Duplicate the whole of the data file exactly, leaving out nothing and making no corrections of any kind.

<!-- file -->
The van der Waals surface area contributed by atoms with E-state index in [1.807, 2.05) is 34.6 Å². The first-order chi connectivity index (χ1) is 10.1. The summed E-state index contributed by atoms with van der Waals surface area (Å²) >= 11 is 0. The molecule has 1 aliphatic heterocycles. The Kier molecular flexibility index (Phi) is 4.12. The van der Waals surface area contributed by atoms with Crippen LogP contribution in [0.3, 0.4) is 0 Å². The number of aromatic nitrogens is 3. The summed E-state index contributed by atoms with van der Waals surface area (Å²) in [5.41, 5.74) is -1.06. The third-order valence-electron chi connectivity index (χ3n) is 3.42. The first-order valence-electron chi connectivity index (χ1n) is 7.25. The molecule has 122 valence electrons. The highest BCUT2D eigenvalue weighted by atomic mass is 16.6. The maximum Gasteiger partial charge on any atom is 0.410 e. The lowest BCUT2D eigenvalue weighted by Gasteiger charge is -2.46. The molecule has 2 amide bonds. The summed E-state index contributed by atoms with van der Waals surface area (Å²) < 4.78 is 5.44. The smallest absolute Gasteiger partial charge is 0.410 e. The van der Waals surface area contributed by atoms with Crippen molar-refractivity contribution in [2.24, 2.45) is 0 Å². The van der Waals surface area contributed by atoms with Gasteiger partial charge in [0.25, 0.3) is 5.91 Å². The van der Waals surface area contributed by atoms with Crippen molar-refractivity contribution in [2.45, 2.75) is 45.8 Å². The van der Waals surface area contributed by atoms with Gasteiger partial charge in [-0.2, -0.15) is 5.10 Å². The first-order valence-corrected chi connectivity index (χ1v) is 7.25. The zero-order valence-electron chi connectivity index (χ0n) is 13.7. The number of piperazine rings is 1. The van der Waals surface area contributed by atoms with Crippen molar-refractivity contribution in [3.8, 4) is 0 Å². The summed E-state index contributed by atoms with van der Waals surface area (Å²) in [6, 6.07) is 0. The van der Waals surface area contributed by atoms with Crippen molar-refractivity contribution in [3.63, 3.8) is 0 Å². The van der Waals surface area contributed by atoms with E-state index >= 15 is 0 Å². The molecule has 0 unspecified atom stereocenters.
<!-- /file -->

The van der Waals surface area contributed by atoms with E-state index in [1.807, 2.05) is 34.6 Å². The first-order chi connectivity index (χ1) is 10.1. The summed E-state index contributed by atoms with van der Waals surface area (Å²) >= 11 is 0. The molecule has 1 aliphatic heterocycles. The Kier molecular flexibility index (Phi) is 4.12. The van der Waals surface area contributed by atoms with Crippen LogP contribution in [0.3, 0.4) is 0 Å². The number of aromatic nitrogens is 3. The summed E-state index contributed by atoms with van der Waals surface area (Å²) in [5.41, 5.74) is -1.06. The third-order valence-electron chi connectivity index (χ3n) is 3.42. The first-order valence-electron chi connectivity index (χ1n) is 7.25. The molecule has 122 valence electrons. The highest BCUT2D eigenvalue weighted by atomic mass is 16.6. The maximum Gasteiger partial charge on any atom is 0.410 e. The lowest BCUT2D eigenvalue weighted by Gasteiger charge is -2.46. The molecule has 2 amide bonds. The summed E-state index contributed by atoms with van der Waals surface area (Å²) < 4.78 is 5.44. The smallest absolute Gasteiger partial charge is 0.410 e. The van der Waals surface area contributed by atoms with Crippen molar-refractivity contribution in [2.24, 2.45) is 0 Å². The van der Waals surface area contributed by atoms with Gasteiger partial charge in [0.25, 0.3) is 5.91 Å². The van der Waals surface area contributed by atoms with Crippen molar-refractivity contribution in [2.45, 2.75) is 45.8 Å². The van der Waals surface area contributed by atoms with Gasteiger partial charge in [-0.2, -0.15) is 5.10 Å². The first-order valence-corrected chi connectivity index (χ1v) is 7.25. The zero-order valence-electron chi connectivity index (χ0n) is 13.7. The number of piperazine rings is 1. The van der Waals surface area contributed by atoms with Crippen molar-refractivity contribution in [3.8, 4) is 0 Å². The summed E-state index contributed by atoms with van der Waals surface area (Å²) in [6, 6.07) is 0. The van der Waals surface area contributed by atoms with Crippen molar-refractivity contribution in [3.63, 3.8) is 0 Å². The van der Waals surface area contributed by atoms with E-state index >= 15 is 0 Å². The molecule has 0 unspecified atom stereocenters.